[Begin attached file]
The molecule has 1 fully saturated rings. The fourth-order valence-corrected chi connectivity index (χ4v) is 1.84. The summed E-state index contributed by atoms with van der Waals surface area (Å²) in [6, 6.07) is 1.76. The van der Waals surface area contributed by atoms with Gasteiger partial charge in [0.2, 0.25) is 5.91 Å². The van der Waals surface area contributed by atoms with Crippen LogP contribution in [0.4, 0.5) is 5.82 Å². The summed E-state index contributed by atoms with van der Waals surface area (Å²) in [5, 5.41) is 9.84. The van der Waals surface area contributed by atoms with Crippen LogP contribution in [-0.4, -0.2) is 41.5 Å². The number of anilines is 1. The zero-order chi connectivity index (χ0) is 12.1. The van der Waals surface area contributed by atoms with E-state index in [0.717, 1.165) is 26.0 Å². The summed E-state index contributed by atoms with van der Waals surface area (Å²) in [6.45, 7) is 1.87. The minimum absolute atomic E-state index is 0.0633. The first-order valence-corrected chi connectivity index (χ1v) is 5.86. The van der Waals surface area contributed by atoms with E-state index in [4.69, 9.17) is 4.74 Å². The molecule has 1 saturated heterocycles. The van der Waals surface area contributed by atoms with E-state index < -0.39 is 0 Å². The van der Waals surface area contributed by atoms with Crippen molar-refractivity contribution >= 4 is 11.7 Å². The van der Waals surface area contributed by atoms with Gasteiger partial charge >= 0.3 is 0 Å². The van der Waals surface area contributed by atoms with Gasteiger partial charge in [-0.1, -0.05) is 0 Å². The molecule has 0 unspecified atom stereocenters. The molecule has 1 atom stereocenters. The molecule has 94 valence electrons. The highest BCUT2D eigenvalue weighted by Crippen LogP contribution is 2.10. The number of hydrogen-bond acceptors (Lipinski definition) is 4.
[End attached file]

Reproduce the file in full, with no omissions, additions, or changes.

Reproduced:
The molecule has 1 fully saturated rings. The fourth-order valence-corrected chi connectivity index (χ4v) is 1.84. The summed E-state index contributed by atoms with van der Waals surface area (Å²) in [6, 6.07) is 1.76. The van der Waals surface area contributed by atoms with Gasteiger partial charge in [0.2, 0.25) is 5.91 Å². The van der Waals surface area contributed by atoms with Crippen LogP contribution in [0.4, 0.5) is 5.82 Å². The summed E-state index contributed by atoms with van der Waals surface area (Å²) in [5, 5.41) is 9.84. The van der Waals surface area contributed by atoms with Crippen LogP contribution in [-0.4, -0.2) is 41.5 Å². The number of anilines is 1. The zero-order chi connectivity index (χ0) is 12.1. The van der Waals surface area contributed by atoms with E-state index in [0.717, 1.165) is 26.0 Å². The summed E-state index contributed by atoms with van der Waals surface area (Å²) in [6.45, 7) is 1.87. The minimum absolute atomic E-state index is 0.0633. The first-order valence-corrected chi connectivity index (χ1v) is 5.86. The van der Waals surface area contributed by atoms with E-state index in [4.69, 9.17) is 4.74 Å². The molecule has 1 saturated heterocycles. The van der Waals surface area contributed by atoms with E-state index < -0.39 is 0 Å². The van der Waals surface area contributed by atoms with Crippen molar-refractivity contribution >= 4 is 11.7 Å². The van der Waals surface area contributed by atoms with Gasteiger partial charge >= 0.3 is 0 Å². The van der Waals surface area contributed by atoms with Gasteiger partial charge in [-0.1, -0.05) is 0 Å². The molecule has 0 unspecified atom stereocenters. The molecule has 1 atom stereocenters. The molecule has 94 valence electrons. The highest BCUT2D eigenvalue weighted by Crippen LogP contribution is 2.10. The number of hydrogen-bond acceptors (Lipinski definition) is 4.